You are cordially invited to attend the next regular meeting of the New England Section of The Electrochemical Society (NESECS).
Thursday, October 10th, 2019 at 6:00PM
Northeastern University’s Boston Campus
Egan Research Center, Room 305/306
Pre-registration and paid dinner reservation is required to attend the Section’s meeting.
6:00pm – Arrivals, Check-in, Social Hour (open bar)
6:45pm – Dinner
7:15pm – Talk by Dr. Kate Marusak (Marketing Applications Scientist at Protochips)
8:00pm – Q&A, Discussion, Section Updates
8:30pm – Adjourn
Please register by Monday, October 7th, 2019. To register and pay for the dinner please follow the direct link below:
If you experience issues with online registration and payment, please email NUCRET@neu.edu to let us know about an issue with the registration gateway and to confirm your intention to attend and register. Please identify your name, affiliation, job title, e-mail, telephone number, and if you are an ECS member/non-member/student member.
Please register early as the number of seats is limited. No-shows will be sent an invoice to cover the dinner costs. Please, be mindful of your commitment.
If you require a payment receipt for the NESECS dinner, please download it here.
|ECS Members (adult)||$35|
SPEAKER: Kate Marusak
Advances in electrochemistry using in situ liquid cell STEM
Abstract: The link between chemical processes and electricity (electrochemistry) has long been studied and remains an important field of research, especially as new energy sources and battery technologies are being developed. Concurrently, studies using liquid cell scanning transition electron microscopy (STEM) holders are becoming more universally accepted and prominent. The development of MEMS based sample supports within liquid STEM holders has facilitated the combination of these two fields: electrochemistry and STEM. By combining these two fields, researchers directly detect electrochemical signals while simultaneously observing the physical phenomena associated with those reactions using the higher resolution imaging capabilities of the STEM. Here we seek to discuss the translation of in situ electrochemical results, from bulk to nanoscale, and discuss some solutions to common questions and challenges of this new joint technology. We then highlight some of the current research using these tools, including work in batteries, corrosion, and nanomaterials.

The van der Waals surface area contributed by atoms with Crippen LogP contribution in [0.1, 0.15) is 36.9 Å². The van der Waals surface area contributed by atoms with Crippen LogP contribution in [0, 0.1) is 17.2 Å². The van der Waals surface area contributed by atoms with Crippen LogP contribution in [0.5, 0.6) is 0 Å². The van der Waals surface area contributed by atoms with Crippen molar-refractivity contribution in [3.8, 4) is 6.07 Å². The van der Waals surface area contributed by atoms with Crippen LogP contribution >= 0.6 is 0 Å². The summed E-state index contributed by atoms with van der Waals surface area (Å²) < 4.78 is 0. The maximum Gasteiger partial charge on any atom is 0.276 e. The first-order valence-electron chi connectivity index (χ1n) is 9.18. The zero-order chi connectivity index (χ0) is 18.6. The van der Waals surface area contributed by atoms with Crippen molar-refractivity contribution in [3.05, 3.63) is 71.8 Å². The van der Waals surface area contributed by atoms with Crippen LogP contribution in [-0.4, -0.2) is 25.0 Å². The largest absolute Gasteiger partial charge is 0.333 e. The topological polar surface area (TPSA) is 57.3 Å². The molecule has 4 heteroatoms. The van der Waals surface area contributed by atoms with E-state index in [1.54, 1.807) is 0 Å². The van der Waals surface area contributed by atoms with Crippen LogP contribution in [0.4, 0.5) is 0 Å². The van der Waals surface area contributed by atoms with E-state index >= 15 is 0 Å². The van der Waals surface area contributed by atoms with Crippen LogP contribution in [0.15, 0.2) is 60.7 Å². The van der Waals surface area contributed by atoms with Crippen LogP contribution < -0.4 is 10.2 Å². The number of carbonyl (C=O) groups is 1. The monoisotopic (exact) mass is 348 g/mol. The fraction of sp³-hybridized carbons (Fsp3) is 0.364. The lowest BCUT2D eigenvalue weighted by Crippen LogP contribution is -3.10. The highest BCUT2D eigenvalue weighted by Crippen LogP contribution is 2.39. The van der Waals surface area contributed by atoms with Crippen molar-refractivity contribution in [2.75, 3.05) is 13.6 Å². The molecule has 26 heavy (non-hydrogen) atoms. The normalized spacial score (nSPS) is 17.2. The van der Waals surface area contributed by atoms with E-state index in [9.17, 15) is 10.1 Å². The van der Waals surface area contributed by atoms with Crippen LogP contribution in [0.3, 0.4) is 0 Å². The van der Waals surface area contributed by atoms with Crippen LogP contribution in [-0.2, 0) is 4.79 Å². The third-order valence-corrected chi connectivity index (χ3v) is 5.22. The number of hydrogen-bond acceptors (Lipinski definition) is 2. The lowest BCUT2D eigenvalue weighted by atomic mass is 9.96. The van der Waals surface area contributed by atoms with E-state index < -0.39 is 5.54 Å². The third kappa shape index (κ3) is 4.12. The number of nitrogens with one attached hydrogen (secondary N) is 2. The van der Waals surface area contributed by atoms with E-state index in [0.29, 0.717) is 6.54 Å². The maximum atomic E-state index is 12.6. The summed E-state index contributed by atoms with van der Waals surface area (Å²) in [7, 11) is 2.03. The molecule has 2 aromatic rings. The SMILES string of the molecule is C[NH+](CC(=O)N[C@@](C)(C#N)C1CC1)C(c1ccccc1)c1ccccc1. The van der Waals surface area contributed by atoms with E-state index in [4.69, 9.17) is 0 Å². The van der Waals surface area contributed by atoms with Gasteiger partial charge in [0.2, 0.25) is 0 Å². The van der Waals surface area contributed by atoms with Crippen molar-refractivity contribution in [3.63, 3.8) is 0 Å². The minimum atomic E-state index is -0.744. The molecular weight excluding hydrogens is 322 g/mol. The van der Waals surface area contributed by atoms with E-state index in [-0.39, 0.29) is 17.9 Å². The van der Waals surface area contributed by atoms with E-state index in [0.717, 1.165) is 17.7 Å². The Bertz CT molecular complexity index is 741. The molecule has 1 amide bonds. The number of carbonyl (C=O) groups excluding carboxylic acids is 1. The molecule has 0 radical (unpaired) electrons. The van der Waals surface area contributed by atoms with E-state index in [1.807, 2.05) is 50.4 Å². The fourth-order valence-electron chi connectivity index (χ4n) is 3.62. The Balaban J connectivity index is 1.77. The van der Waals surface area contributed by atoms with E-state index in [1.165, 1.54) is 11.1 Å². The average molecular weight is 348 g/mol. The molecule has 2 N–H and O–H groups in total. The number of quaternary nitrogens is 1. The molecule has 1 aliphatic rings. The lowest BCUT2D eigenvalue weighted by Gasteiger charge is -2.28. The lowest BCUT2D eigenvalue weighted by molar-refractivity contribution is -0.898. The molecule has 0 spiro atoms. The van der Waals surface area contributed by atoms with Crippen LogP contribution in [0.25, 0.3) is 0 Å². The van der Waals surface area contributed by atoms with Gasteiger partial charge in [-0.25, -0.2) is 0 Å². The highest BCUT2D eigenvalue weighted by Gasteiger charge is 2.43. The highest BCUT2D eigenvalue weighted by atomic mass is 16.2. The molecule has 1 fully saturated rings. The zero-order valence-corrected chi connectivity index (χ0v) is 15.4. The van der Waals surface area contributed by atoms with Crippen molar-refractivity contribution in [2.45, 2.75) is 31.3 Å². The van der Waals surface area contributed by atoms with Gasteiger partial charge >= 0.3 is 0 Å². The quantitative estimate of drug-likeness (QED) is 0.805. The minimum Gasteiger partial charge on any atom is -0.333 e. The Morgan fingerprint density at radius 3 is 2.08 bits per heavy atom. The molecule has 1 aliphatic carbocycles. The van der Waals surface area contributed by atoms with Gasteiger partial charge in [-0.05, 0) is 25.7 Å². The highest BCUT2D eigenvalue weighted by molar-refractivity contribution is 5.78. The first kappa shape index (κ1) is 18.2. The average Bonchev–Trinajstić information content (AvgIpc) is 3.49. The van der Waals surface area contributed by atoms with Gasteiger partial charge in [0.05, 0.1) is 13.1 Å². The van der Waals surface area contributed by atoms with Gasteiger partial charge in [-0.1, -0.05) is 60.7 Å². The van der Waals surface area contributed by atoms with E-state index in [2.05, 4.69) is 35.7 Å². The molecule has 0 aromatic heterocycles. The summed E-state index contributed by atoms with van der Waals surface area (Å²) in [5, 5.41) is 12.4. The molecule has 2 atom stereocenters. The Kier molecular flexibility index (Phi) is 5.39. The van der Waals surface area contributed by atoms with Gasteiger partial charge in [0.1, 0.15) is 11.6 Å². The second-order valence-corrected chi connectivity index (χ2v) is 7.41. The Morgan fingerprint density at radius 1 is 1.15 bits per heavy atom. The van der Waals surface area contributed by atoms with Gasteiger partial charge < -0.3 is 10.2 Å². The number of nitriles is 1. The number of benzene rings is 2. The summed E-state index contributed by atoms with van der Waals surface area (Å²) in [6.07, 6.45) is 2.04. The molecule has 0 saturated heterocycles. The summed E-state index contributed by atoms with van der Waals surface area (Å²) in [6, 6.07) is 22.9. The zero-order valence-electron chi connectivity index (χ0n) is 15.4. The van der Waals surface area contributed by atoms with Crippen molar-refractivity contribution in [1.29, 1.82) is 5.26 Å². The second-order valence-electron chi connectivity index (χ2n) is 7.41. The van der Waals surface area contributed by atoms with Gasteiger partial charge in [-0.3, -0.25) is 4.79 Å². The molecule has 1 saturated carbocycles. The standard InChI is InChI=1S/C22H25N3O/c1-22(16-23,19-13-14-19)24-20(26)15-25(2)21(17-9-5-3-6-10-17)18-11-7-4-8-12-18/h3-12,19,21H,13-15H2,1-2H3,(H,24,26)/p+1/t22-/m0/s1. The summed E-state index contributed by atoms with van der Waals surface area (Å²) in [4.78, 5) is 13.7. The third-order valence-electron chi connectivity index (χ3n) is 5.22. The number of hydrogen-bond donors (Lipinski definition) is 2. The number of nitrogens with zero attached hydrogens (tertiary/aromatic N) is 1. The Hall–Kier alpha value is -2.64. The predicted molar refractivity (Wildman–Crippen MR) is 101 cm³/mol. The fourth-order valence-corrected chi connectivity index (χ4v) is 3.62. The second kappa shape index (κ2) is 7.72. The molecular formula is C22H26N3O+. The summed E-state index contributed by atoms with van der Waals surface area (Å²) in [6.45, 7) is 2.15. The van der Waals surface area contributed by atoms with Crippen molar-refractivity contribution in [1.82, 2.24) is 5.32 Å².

Originally from North Carolina, Kate Marusak is the Marketing Applications Scientist at Protochips. After graduating from NCSU, Kate earned her Ph. D in Mechanical Engineering and Material Science from Duke University. Kate’s primary responsibilities at Protochips is to support research collaborations with existing customers and work closely with the PC design engineering team to test and qualify new products. These efforts have produced extraordinary results. By expanding the already powerful traditional S/TEM research, researchers can now use in situ TEM to observe “stable and reliable” electrochemical reactions within the microscope, all while maintaining optimum performance in the TEM. Doing her job is fun in its own right, but when not working, Kate enjoys spending time with her sweet pit bull, Lucy, playing board games, and cooking.
DIRECTIONS TO EGAN RESEARCH CENTER
Egan Research Center (northeastern.edu/egan) is part of Northeastern University’s Boston Campus. It is located at 120 Forsyth Street, Boston, MA 02115. It is easily accessible by public transit and is located just outside the Northern exit from the Ruggles MBTA/Commuter Rail station (northeastern.edu/egan/directions).
CLICK HERE to view Egan Research Center on Google maps.
If you are driving and prefer garage parking (as opposed to searching for street parking), you can park at the Renaissance Garage located just on the opposite (Southern) side of the same Ruggles station overpass at 835 Columbus Ave, Boston, MA.
CLICK HERE to view Renaissance Garage on Google maps.